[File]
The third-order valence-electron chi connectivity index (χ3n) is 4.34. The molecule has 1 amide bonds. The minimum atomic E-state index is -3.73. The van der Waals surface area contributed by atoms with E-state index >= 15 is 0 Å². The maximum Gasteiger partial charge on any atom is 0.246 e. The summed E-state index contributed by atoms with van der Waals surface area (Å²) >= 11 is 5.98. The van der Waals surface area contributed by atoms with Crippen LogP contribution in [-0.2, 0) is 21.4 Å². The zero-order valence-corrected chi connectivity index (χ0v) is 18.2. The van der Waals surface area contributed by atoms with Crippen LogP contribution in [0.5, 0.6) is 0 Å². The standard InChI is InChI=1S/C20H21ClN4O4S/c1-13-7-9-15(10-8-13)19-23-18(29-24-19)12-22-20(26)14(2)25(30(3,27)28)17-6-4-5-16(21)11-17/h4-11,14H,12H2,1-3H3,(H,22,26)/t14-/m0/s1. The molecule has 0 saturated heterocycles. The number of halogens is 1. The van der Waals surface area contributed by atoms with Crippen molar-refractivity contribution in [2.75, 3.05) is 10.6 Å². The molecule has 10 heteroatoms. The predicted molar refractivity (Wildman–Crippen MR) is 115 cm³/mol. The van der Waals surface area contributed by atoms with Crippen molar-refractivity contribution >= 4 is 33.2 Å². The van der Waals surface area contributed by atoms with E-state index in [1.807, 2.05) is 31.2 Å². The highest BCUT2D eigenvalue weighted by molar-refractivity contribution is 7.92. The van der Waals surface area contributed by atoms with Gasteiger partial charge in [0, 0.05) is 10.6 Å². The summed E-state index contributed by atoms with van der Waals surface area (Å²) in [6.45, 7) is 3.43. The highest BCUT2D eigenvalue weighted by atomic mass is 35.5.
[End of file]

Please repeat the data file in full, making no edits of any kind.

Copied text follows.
The third-order valence-electron chi connectivity index (χ3n) is 4.34. The molecule has 1 amide bonds. The minimum atomic E-state index is -3.73. The van der Waals surface area contributed by atoms with E-state index >= 15 is 0 Å². The maximum Gasteiger partial charge on any atom is 0.246 e. The summed E-state index contributed by atoms with van der Waals surface area (Å²) >= 11 is 5.98. The van der Waals surface area contributed by atoms with Crippen LogP contribution in [-0.2, 0) is 21.4 Å². The zero-order valence-corrected chi connectivity index (χ0v) is 18.2. The van der Waals surface area contributed by atoms with Crippen LogP contribution in [0.5, 0.6) is 0 Å². The standard InChI is InChI=1S/C20H21ClN4O4S/c1-13-7-9-15(10-8-13)19-23-18(29-24-19)12-22-20(26)14(2)25(30(3,27)28)17-6-4-5-16(21)11-17/h4-11,14H,12H2,1-3H3,(H,22,26)/t14-/m0/s1. The molecule has 0 saturated heterocycles. The number of halogens is 1. The van der Waals surface area contributed by atoms with Crippen molar-refractivity contribution in [2.75, 3.05) is 10.6 Å². The molecule has 10 heteroatoms. The predicted molar refractivity (Wildman–Crippen MR) is 115 cm³/mol. The van der Waals surface area contributed by atoms with Crippen molar-refractivity contribution >= 4 is 33.2 Å². The van der Waals surface area contributed by atoms with E-state index in [1.807, 2.05) is 31.2 Å². The highest BCUT2D eigenvalue weighted by molar-refractivity contribution is 7.92. The van der Waals surface area contributed by atoms with Gasteiger partial charge in [0, 0.05) is 10.6 Å². The summed E-state index contributed by atoms with van der Waals surface area (Å²) in [6.45, 7) is 3.43. The highest BCUT2D eigenvalue weighted by atomic mass is 35.5.